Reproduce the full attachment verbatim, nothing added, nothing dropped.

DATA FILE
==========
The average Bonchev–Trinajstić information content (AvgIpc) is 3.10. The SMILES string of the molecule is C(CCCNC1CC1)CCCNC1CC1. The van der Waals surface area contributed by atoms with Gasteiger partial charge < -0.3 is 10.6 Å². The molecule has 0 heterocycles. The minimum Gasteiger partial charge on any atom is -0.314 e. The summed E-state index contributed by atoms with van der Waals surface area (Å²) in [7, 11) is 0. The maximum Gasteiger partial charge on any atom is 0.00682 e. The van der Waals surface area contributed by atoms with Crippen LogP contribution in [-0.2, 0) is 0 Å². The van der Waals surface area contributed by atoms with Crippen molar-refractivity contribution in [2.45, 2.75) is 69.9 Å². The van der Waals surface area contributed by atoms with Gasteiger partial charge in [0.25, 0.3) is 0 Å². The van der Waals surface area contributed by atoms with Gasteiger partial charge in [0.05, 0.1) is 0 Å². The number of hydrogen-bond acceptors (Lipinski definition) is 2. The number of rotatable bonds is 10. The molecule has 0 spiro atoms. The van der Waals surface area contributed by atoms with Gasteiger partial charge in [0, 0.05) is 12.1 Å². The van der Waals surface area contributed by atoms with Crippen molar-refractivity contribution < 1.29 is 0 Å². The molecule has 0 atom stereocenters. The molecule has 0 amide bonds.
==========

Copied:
The average Bonchev–Trinajstić information content (AvgIpc) is 3.10. The SMILES string of the molecule is C(CCCNC1CC1)CCCNC1CC1. The van der Waals surface area contributed by atoms with Gasteiger partial charge < -0.3 is 10.6 Å². The molecule has 0 heterocycles. The minimum Gasteiger partial charge on any atom is -0.314 e. The summed E-state index contributed by atoms with van der Waals surface area (Å²) in [7, 11) is 0. The maximum Gasteiger partial charge on any atom is 0.00682 e. The van der Waals surface area contributed by atoms with Crippen LogP contribution in [-0.2, 0) is 0 Å². The van der Waals surface area contributed by atoms with Crippen molar-refractivity contribution in [2.45, 2.75) is 69.9 Å². The van der Waals surface area contributed by atoms with Gasteiger partial charge in [0.25, 0.3) is 0 Å². The van der Waals surface area contributed by atoms with Gasteiger partial charge in [0.05, 0.1) is 0 Å². The number of hydrogen-bond acceptors (Lipinski definition) is 2. The number of rotatable bonds is 10. The molecule has 0 spiro atoms. The van der Waals surface area contributed by atoms with Gasteiger partial charge in [0, 0.05) is 12.1 Å². The van der Waals surface area contributed by atoms with Crippen molar-refractivity contribution < 1.29 is 0 Å². The molecule has 0 atom stereocenters. The molecule has 0 amide bonds.